In round five the Canberra Raiders were battling the Penrith Panthers. They led 6-0 when Villiame Kikau’s swinging arm struck the back of Charnze Nicoll-Klokstad’s head. The custodian would leave the ground shortly after, before being ruled out under the Head Injury protocols, and later finding out he had done greater damage.
Since he left the field, Canberra’s defence has fallen apart, conceding 91 points in the 122 sets that followed. This is good for 0.75 points per set (pps), which means the Raiders have been yielding more points per set than the team with the worst defence (Wests Tigers have conceded 218 points in 300 sets, or 0.73 pps). It’s not good.
Without Charnze, the defence has been a calamity. With him though, the Raiders have conceded just 62 points in 185 sets at a rate of 0.34 pps. While it doesn’t compare to the brutal defence of the Penrith Panthers (44 points in 269 sets, or 0.16 pps), it does favourable compare with other elite defences, like the Eels (0.30 pps), the Storm (0.34 pps) and the Roosters (0.34 pps).
Before you get carried away, you need to treat these numbers with all the salt mined at Wieliczka. They are rubbery. For starters they’re pretty small sample sizes. They aren’t against comparable teams. I counted them, including hand-counting the sets at the start of the Panthers game. I can’t get through an article without typos, you think I can actually do basic arithmetic and not mess it up? No one believes you.
More importantly, there is clearly more variables than just Charnze in Canberra’s collapse. Shit, this week we wrote a piece about how proper bench rotations are the most important thing the Raiders need to fix and quick. There’s a lot going on with the Green Machine’s defence that has bugger all to do with the fullback position. Regardless, it’s an indicator that matches what our eyeballs are seeing: while Caleb Aekins is doing a stand-in role, Charnze Nicoll-Klokstad is very much missed.
We all knew when Charnze when down we would miss him. He’s generally safe at the back (except for some weird thing with bombs occasionally). He’s a scything ball-runner with an almost endless motor that drags Canberra out of their own end by taking multiple, penetrative, yardage runs on sets. He’s a developing ball-player, who’s strong runs and positional play are critical parts of the Canberra attack. But what has occurred in the last three weeks has highlighted that his most elite skill is often unseen through the television screens.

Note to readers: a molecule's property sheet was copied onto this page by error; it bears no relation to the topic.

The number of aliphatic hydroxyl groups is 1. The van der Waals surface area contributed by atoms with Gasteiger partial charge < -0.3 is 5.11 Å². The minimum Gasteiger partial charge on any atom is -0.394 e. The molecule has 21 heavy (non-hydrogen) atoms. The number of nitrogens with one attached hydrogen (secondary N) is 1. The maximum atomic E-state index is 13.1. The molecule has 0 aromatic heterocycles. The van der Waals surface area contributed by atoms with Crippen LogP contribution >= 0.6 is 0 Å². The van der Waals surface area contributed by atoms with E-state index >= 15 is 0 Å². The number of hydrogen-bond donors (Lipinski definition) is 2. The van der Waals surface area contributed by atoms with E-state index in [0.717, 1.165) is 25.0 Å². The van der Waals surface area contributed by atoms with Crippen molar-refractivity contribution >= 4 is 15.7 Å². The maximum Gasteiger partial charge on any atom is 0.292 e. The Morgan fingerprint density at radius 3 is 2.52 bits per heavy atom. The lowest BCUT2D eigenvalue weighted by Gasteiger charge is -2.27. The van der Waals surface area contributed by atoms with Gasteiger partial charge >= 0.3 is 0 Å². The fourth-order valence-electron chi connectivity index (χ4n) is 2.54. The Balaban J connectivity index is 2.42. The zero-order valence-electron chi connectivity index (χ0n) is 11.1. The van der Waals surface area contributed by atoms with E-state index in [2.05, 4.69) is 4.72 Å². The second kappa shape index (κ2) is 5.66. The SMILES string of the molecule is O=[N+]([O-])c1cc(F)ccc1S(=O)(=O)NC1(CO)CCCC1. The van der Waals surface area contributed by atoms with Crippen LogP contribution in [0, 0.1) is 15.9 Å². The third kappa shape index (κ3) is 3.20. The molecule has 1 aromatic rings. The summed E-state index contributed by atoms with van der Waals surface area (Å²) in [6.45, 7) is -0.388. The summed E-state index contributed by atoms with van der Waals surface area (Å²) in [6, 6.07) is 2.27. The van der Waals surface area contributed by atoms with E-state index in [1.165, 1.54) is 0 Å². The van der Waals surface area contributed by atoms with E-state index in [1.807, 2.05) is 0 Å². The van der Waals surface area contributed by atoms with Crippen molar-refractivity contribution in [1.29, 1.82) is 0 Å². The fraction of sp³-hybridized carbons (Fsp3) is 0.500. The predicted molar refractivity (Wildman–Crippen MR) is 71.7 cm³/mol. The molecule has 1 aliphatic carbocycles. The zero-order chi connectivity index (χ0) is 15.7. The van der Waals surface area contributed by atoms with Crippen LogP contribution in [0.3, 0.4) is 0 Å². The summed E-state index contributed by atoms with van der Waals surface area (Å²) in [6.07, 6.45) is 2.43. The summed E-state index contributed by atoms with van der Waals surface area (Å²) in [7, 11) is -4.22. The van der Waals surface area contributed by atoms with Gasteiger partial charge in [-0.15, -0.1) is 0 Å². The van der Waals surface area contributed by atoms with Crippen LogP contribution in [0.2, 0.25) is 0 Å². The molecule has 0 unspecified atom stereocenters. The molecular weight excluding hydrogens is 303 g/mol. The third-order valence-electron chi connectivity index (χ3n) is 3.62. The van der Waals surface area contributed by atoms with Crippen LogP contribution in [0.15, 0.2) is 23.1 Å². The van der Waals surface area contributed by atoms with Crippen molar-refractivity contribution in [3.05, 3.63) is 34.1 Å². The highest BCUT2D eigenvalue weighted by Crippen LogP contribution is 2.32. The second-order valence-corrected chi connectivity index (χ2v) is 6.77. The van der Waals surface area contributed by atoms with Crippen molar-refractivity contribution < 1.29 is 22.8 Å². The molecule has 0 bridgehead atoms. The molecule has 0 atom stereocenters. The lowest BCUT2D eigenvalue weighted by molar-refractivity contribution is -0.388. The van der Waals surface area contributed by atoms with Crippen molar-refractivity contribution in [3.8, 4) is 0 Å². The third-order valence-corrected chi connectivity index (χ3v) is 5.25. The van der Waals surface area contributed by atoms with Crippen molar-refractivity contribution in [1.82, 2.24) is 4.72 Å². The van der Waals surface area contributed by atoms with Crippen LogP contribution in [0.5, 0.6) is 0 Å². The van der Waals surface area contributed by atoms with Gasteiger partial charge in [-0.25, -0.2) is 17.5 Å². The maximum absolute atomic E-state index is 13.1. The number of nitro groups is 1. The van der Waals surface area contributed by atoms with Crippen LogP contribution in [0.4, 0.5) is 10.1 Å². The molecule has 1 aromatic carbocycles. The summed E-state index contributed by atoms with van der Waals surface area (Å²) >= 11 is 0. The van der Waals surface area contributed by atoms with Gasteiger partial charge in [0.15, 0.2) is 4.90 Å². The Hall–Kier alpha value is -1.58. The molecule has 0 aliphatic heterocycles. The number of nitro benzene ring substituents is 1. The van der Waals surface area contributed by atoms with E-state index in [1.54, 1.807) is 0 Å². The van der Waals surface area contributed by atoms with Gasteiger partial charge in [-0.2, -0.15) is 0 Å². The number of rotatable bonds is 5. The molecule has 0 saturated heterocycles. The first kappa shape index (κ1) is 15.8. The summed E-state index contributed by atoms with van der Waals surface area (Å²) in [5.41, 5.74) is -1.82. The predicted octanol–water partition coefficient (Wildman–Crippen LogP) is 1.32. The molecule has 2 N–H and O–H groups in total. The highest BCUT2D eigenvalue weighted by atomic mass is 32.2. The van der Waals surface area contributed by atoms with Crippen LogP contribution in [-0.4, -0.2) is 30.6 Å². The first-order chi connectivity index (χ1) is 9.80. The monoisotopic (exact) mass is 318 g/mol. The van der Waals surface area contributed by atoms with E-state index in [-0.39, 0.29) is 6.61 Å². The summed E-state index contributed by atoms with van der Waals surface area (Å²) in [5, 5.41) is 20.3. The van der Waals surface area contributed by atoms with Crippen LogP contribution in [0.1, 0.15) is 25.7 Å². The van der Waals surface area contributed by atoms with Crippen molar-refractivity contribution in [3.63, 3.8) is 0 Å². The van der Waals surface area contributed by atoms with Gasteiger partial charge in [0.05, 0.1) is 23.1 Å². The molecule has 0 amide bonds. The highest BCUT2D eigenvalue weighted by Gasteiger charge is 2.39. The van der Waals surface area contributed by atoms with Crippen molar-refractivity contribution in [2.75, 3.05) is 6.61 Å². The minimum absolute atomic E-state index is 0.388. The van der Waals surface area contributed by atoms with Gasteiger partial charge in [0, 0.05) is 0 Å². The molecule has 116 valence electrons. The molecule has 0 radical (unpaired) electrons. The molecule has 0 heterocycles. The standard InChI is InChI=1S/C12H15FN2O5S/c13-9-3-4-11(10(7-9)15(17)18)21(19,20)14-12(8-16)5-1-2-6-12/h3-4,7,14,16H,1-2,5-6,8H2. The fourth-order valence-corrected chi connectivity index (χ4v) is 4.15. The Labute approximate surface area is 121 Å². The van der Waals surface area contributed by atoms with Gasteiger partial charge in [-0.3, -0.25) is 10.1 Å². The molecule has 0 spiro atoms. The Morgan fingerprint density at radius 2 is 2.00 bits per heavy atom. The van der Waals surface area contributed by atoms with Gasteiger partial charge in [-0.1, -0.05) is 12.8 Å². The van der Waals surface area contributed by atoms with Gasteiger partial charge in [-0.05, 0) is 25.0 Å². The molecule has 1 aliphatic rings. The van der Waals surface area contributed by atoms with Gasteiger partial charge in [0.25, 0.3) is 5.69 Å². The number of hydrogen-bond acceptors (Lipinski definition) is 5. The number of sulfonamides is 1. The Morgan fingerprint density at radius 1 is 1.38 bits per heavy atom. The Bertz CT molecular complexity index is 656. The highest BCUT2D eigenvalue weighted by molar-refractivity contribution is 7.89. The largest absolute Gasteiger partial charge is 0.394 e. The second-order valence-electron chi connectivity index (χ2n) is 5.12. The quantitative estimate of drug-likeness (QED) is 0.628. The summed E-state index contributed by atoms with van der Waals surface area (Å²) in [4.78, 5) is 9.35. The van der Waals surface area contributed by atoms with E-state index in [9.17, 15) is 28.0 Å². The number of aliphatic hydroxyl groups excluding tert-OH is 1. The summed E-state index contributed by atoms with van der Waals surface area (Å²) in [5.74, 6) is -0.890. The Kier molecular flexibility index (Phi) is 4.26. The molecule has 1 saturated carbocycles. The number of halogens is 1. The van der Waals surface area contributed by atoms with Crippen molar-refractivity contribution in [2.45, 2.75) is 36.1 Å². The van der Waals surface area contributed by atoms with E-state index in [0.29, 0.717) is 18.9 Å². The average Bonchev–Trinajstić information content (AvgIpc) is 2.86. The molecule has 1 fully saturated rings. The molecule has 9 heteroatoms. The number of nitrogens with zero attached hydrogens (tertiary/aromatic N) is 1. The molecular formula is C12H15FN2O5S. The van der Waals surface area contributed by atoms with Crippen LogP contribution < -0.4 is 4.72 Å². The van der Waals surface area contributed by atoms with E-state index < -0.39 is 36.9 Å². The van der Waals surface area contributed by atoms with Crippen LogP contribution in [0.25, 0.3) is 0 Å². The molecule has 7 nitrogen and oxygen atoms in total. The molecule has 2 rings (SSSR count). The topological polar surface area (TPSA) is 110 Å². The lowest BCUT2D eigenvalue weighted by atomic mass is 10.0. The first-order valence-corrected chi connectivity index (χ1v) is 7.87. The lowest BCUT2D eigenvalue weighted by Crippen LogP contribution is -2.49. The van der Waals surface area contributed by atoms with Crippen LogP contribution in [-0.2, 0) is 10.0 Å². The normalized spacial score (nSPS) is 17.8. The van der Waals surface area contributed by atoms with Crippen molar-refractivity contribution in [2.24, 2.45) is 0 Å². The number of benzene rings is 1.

There are three aspects of fullback play that are critical to a defence, and generally they are functions in which Nicoll-Klokstad excels. Firstly, fullbacks play an important role moving defenders around and balancing the defensive line. This requires constant communication and assessment from the custodian, including involving themselves at critical junctures of the defensive line to ensure appropriate numbers. When this goes wrong the results are glaringly obvious. For example we can see this on the Cowboys first try on Saturday night. Canbera simply didn’t have the numbers on the blind, and as soon as the ball got away from the ruck, two people were trying to stop three, and it was always going to be a problem.
This try also highlighted another underappreciated aspect of Nicoll-Klokstad’s play: he has a stunning ability to cover for the mistakes of his colleagues. No defensive line is perfect, and fullbacks need to anticipate weaknesses and clean up the errors of others. In Canberra’s round four clash with the Titans we got to see this perfectly twice, firstly when Charnze covered for a miss at the ruck.
In this game we can an almost replica to the Cowboys first try. This time however, Nicoll-Klokstad can be seen trailing across from the middle, and he’s in position to make a try-saving tackle on Anthony Don.
Fullbacks also have a more obvious defensive role, and Aekins also got caught on two separate grubbers. Both were very good kicks, but both were aimed for the edge players following the ball. You can see below that on both occassions Aekins is in the vicinity of the ball, and maybe even properly positioned, but he simply doesn’t get to the ball first.
At the time we thought it was positioning and we are happy to be corrected otherwise. It may have just been two perfectly weighted kicks, or perhaps a matter of fatigue. Regardless, the Raiders fell pray to a play twice that would normally be at worse a repeat set.
It’s unfair to suggest the above as reasons to suggest Caleb Aekins isn’t up to the job. He’s been exemplary both in effort and execution so far. He simply isn’t Nicoll-Klokstad. That’s no shade on him. It’s just a recognition that Charnze is elite at what he does, and a key part of making the Raiders defence function.
Unfortunately he’s going to be out a while. Canberra are going to have make do. This just highlights how hard that job will be.
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